collections relating to pagan sages. Conspicuous examples of such
'aretology' are the Vita Antonii, the Hist. Laus. and Hist. Mouach. He
traces the growth of a typical Palladian story, that of Sarapion, and
incidentally notices the divergent views, in honour at various periods, as to
the ascetic virtues, emphasizing the influence thereon of the Cynic
philosophy. The policy of Athanasius in composing the Vita is discussed,
and Jerome's aim in writing the biographies modelled upon it. The work
of Palladius and Jtufinus is based, K. holds, mainly on literary materials,
not on personal experience, the names to which the different anecdotes are
attached being purely arbitrary. Palladius, indeed, is but " the most
incompetent of incompetent writers." In the matter of monastic origins,
K. is an admirer of Weingarten.
Early monasticism and Paul of Thebes are the subject of an article by
Nau,55 who discusses the date of the Apophthegmata and gives a critical text
of the story, Migne, P. L. 73, 1004-1014, which is that of Amelineau's
Voyage in Recueil iv. He mentions a work on Paul by de Decker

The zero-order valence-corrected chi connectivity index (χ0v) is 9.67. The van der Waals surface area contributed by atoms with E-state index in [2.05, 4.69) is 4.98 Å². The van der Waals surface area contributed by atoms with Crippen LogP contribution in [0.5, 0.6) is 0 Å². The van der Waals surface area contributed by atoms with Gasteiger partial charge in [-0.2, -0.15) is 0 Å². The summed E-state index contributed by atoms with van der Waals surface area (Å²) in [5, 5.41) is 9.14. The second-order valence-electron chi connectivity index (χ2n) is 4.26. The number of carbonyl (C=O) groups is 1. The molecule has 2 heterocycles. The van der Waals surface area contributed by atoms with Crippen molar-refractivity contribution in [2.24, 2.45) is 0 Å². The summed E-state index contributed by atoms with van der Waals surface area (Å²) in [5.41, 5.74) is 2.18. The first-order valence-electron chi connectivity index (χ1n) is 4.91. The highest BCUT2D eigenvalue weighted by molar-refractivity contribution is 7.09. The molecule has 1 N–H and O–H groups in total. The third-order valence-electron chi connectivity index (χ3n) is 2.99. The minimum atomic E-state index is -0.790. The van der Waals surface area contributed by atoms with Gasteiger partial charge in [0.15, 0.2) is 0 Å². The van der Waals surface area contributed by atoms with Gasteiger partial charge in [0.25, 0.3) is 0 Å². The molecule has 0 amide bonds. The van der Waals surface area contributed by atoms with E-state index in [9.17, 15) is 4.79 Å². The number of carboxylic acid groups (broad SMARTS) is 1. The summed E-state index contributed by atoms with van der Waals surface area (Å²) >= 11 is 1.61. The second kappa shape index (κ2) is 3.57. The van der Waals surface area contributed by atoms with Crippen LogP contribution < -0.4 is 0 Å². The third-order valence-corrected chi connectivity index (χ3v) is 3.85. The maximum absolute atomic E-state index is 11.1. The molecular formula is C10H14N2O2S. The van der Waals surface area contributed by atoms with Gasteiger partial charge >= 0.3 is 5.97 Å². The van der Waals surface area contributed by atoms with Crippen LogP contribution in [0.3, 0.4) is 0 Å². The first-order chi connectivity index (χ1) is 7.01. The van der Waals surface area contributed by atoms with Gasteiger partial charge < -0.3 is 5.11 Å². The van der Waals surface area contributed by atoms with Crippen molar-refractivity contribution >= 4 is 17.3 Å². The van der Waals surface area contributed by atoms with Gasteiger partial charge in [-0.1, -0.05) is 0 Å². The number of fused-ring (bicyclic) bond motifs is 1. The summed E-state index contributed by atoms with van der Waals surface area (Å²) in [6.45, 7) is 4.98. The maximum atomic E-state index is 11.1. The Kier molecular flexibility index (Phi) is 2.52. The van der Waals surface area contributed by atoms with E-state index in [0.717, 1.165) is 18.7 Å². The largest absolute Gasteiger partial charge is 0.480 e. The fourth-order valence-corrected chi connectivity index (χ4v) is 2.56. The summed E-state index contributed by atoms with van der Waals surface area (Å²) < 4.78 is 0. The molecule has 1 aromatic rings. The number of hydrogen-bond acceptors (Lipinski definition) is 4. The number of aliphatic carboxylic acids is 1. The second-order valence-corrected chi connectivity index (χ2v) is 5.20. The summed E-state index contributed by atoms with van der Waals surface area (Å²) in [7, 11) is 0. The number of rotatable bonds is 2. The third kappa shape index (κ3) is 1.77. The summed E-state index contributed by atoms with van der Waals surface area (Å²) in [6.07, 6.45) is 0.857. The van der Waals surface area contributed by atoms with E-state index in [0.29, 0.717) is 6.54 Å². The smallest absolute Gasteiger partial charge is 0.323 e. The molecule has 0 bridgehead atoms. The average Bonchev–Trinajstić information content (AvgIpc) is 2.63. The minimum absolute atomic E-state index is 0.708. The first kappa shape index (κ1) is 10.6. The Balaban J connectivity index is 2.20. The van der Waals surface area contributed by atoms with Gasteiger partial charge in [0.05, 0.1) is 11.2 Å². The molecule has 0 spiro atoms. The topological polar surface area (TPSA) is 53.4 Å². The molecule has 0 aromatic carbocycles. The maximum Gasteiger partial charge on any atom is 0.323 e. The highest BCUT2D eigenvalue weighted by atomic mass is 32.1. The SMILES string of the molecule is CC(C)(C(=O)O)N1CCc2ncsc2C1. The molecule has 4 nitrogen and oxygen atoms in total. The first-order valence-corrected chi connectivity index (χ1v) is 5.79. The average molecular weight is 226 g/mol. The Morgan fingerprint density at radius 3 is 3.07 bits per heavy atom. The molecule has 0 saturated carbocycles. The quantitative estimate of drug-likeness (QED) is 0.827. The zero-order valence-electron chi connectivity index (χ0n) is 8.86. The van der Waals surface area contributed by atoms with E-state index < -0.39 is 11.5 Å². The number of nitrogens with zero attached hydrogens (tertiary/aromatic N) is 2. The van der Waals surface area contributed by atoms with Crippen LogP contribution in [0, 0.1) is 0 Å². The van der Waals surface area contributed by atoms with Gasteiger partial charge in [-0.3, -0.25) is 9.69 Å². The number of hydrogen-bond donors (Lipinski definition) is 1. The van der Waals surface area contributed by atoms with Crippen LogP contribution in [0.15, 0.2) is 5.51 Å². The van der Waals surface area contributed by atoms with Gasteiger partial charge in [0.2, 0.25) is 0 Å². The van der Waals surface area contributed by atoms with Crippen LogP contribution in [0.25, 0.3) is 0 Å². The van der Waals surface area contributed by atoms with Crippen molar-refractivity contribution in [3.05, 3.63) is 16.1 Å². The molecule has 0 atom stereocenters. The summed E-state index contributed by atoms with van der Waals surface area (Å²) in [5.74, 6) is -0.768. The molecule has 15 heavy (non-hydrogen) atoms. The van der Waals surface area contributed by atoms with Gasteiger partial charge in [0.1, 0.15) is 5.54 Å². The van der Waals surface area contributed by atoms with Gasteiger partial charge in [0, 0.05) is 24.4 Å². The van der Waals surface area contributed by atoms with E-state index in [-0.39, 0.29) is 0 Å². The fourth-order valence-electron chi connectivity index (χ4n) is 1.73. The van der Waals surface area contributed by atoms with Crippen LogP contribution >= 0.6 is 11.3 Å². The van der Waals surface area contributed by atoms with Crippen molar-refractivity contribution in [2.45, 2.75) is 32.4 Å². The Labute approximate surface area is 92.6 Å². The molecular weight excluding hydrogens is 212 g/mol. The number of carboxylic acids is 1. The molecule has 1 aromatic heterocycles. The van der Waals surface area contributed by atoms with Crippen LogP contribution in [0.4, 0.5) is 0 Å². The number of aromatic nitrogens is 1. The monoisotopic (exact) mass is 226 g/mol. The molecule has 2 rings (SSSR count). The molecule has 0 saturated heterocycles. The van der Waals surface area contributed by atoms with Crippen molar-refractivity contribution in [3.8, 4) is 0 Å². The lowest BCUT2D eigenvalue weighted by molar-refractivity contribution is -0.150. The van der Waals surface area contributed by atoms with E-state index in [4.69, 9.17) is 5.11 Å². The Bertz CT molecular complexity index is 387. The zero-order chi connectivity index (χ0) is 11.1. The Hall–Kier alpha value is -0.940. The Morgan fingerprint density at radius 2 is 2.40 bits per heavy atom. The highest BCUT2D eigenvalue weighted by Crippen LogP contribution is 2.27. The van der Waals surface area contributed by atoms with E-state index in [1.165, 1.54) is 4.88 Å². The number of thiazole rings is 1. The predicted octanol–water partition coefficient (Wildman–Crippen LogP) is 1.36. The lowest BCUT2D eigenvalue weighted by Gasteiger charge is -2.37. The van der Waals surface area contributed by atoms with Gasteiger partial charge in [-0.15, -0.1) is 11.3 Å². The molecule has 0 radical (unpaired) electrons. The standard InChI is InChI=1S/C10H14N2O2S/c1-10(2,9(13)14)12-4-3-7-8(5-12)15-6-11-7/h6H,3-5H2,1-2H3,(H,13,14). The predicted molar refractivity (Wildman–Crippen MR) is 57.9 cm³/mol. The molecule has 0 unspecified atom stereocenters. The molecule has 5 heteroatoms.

The later age of monastic history, as depicted in Leipoldt's Schenute, is
discussed by Ladedze,5'j who contests the view that Shenoute was funda-
mentally unsympathetic towards asceticism, and would allow him less
importance outside the limits of southern Egypt. Too little account is
taken, he thinks, of the influence of Pachoniius. He also notices Crum's
Inscription* from Shenoule's Monastery (v. Report 1903-04, 83).
Balestri57 prints the Martyrdom of Sarapion of Panefosi (Cod. Vat. G7),
given by neither Zoega nor Hyveruat. The edition is made for linguistic
purposes and claims special exactitude. Reliable prints of these ancient
Bohairic MSS. will be of the highest value. He likewise gives us the
Sa'idic Martyrdom of Theodore the Eastern and his companions, Leontius
and Panigiris (= Zoega no. cxlix).58.
The same editor's Martyrdom of St. Luke (v. last Report, 78) is com-
pared by Peeters with its Arabic and Ethiopia versions.59
The fragments relating to Dioscorus, of which Crum gave translations
from Des ltivieres' copies (v. Report 1902-03, 58), are themselves j'rinted
by WlNSTBDT,60 who adds further pieces referring to Ignatius, Peter and
Paul, Jacob ' Intercisus ' tt<-.
Conybeare has translated the correspondence of Peter Mongus and
Acacius from an Armenian MS. of the 13th century, though going back
to earlier copies.1'1 This version was described by Goussen (v. Report
1902-03, 59). C. does not mention the Coptic version, which should stand
nearer the Greek original, and the MS. of which is itself of the 10th century.